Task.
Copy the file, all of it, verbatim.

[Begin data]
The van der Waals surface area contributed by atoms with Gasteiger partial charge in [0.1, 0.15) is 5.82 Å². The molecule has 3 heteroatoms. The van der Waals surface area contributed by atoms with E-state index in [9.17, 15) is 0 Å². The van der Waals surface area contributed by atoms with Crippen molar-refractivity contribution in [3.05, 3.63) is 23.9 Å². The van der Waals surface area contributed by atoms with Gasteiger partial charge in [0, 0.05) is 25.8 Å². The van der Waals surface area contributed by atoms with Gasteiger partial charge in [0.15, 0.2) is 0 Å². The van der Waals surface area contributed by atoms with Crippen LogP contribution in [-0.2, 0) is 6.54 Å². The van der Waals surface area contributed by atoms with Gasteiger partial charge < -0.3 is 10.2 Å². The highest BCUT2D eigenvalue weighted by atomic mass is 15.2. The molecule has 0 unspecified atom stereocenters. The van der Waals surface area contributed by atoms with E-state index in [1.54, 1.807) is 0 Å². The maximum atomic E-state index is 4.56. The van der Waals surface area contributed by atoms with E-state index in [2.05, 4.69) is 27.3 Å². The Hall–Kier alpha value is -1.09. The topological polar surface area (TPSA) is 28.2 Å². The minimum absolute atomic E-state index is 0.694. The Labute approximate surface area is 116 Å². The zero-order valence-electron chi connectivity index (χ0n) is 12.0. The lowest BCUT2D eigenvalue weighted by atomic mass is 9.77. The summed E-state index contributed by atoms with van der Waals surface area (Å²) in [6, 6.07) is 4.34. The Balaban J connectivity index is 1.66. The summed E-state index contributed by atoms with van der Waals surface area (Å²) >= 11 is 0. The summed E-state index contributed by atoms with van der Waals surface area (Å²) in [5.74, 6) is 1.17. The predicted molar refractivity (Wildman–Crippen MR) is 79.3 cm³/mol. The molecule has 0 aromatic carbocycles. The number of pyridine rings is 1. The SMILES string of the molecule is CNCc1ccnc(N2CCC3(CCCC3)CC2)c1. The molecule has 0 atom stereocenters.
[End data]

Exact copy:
The van der Waals surface area contributed by atoms with Gasteiger partial charge in [0.1, 0.15) is 5.82 Å². The molecule has 3 heteroatoms. The van der Waals surface area contributed by atoms with E-state index in [9.17, 15) is 0 Å². The van der Waals surface area contributed by atoms with Crippen molar-refractivity contribution in [3.05, 3.63) is 23.9 Å². The van der Waals surface area contributed by atoms with Gasteiger partial charge in [0, 0.05) is 25.8 Å². The van der Waals surface area contributed by atoms with Gasteiger partial charge in [0.15, 0.2) is 0 Å². The van der Waals surface area contributed by atoms with Crippen LogP contribution in [-0.2, 0) is 6.54 Å². The van der Waals surface area contributed by atoms with Gasteiger partial charge < -0.3 is 10.2 Å². The highest BCUT2D eigenvalue weighted by atomic mass is 15.2. The molecule has 0 unspecified atom stereocenters. The van der Waals surface area contributed by atoms with E-state index in [1.54, 1.807) is 0 Å². The maximum atomic E-state index is 4.56. The van der Waals surface area contributed by atoms with E-state index in [2.05, 4.69) is 27.3 Å². The Hall–Kier alpha value is -1.09. The topological polar surface area (TPSA) is 28.2 Å². The minimum absolute atomic E-state index is 0.694. The Labute approximate surface area is 116 Å². The zero-order valence-electron chi connectivity index (χ0n) is 12.0. The lowest BCUT2D eigenvalue weighted by atomic mass is 9.77. The summed E-state index contributed by atoms with van der Waals surface area (Å²) in [6, 6.07) is 4.34. The Balaban J connectivity index is 1.66. The summed E-state index contributed by atoms with van der Waals surface area (Å²) >= 11 is 0. The summed E-state index contributed by atoms with van der Waals surface area (Å²) in [5.74, 6) is 1.17. The predicted molar refractivity (Wildman–Crippen MR) is 79.3 cm³/mol. The molecule has 0 aromatic carbocycles. The number of pyridine rings is 1. The SMILES string of the molecule is CNCc1ccnc(N2CCC3(CCCC3)CC2)c1. The molecule has 0 atom stereocenters.